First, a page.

From July 31, a new army chief takes over the reins of the 1.3 million-strong Indian army. As General Dalbir Singh Suhag wears his rank badges and the fourth star appears on his staff car I can revel in the thought that he is a batchmate, a good friend and someone I have worked with on many a course of instruction and command assignment. The army’s time-tested esprit de corps dictates a prudent sense of loyalty among batchmates, but these buddies can also be the best umpires of performance. The hallowed office of army chief does not come easy and personalities who occupy it are inevitably aware of the responsibility they carry, the critical scrutiny they remain under and the necessity of having a clear vision about what they wish to achieve and where they intend to take their organisation. Suhag has almost 30 months, a long time by recent standards, to achieve institutional and thereby personal glory. Where must he start and what areas must he emphasise? A generalist approach, instead of a focused one, is unlikely to pay dividends. He must articulate his vision and resolve very early, taking a leaf out of the new government’s book.
Some years ago, the army adopted the concept of “transformation”, borrowed from the US lexicon. The equipment challenges of the army and setbacks in the acquisition process have prevented the progress of transformation, which must also be a comprehensive change in thinking, doctrine, concept and execution. Given the lag in human and technical resources, any pursuit of transformation will at best be departmental, not comprehensive. It may therefore be prudent to debate this extensively in the first few months. The second piece of advice is related to the growth of ideas. The modernisation of any army is such a complex process that without a range of ideas it will not progress beyond a point. Therefore, it would be good if the army’s public interface were given a boost. Suhag needs to tell the ministry of defence that the archaic system managed by its public relations office cannot meet a modern army’s information and interface needs. The MoD needs to accept this early.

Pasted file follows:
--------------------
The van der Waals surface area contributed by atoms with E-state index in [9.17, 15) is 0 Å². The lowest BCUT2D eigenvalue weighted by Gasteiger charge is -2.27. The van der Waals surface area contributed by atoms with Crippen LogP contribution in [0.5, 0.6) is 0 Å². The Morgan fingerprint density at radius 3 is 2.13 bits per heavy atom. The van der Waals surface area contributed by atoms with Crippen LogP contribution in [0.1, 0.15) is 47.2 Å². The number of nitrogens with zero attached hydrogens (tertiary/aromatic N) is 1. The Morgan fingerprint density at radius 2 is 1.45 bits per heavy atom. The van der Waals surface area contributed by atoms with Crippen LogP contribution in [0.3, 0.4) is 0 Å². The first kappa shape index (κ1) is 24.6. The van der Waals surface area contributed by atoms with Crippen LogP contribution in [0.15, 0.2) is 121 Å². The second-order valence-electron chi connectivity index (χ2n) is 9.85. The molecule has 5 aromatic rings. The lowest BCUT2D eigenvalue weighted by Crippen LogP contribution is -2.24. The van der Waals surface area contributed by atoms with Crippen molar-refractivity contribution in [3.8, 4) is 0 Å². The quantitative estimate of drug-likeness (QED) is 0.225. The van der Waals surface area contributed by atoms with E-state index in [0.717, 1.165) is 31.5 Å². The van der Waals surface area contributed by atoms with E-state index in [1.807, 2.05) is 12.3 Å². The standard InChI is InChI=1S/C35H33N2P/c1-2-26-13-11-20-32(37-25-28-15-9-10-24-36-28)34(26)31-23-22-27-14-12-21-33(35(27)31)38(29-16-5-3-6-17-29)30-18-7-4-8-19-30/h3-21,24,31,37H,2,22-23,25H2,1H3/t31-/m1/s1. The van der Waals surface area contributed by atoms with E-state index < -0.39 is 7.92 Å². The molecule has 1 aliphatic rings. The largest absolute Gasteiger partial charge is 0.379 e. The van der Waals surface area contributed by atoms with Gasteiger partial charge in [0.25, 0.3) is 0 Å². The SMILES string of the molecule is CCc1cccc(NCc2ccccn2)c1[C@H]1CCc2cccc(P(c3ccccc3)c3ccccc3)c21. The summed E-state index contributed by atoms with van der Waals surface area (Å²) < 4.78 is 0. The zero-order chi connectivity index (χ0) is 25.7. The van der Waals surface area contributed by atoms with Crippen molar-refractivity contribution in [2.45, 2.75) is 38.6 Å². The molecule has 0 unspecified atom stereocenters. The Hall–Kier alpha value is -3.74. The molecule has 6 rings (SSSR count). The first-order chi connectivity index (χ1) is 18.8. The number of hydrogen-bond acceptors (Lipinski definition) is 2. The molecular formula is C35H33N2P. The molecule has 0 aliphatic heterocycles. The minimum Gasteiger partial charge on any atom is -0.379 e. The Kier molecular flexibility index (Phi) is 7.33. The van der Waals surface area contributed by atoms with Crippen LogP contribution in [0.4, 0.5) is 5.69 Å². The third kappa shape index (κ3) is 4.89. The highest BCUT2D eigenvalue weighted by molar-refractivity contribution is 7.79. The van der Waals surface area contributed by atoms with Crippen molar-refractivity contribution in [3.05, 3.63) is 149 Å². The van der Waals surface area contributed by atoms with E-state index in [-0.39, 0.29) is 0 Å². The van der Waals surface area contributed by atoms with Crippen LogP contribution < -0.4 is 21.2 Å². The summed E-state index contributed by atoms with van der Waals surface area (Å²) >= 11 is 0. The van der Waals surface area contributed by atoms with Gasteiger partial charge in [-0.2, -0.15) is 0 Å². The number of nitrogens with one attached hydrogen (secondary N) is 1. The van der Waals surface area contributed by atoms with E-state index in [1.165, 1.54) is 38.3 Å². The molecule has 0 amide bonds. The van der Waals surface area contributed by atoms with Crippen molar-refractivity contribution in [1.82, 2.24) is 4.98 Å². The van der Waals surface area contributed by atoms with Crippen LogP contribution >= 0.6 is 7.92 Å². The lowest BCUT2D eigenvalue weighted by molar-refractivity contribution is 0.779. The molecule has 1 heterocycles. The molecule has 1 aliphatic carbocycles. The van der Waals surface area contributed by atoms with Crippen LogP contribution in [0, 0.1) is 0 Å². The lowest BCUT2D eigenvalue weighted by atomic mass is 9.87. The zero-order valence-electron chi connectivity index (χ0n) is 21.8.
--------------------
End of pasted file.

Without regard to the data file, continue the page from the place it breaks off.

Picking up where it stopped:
It is usual to commence all discussions about modernisation with references to equipment and technology. Managing manpower is the less glamorous of responsibilities. Suhag would do well to call his adjutant general (AG) and military secretary (MS) to demand deep thinking on the quantum and quality of manpower. A gamechanging innovation, such as the veterans cell under General Bikram Singh, could set the tone for energy and dynamism in this particular sphere. Suhag needs to examine how to ensure that the potential capital budget of the army is not eaten into by undue expenditure on manpower through the revenue route. For the AG-MS combine, continued…
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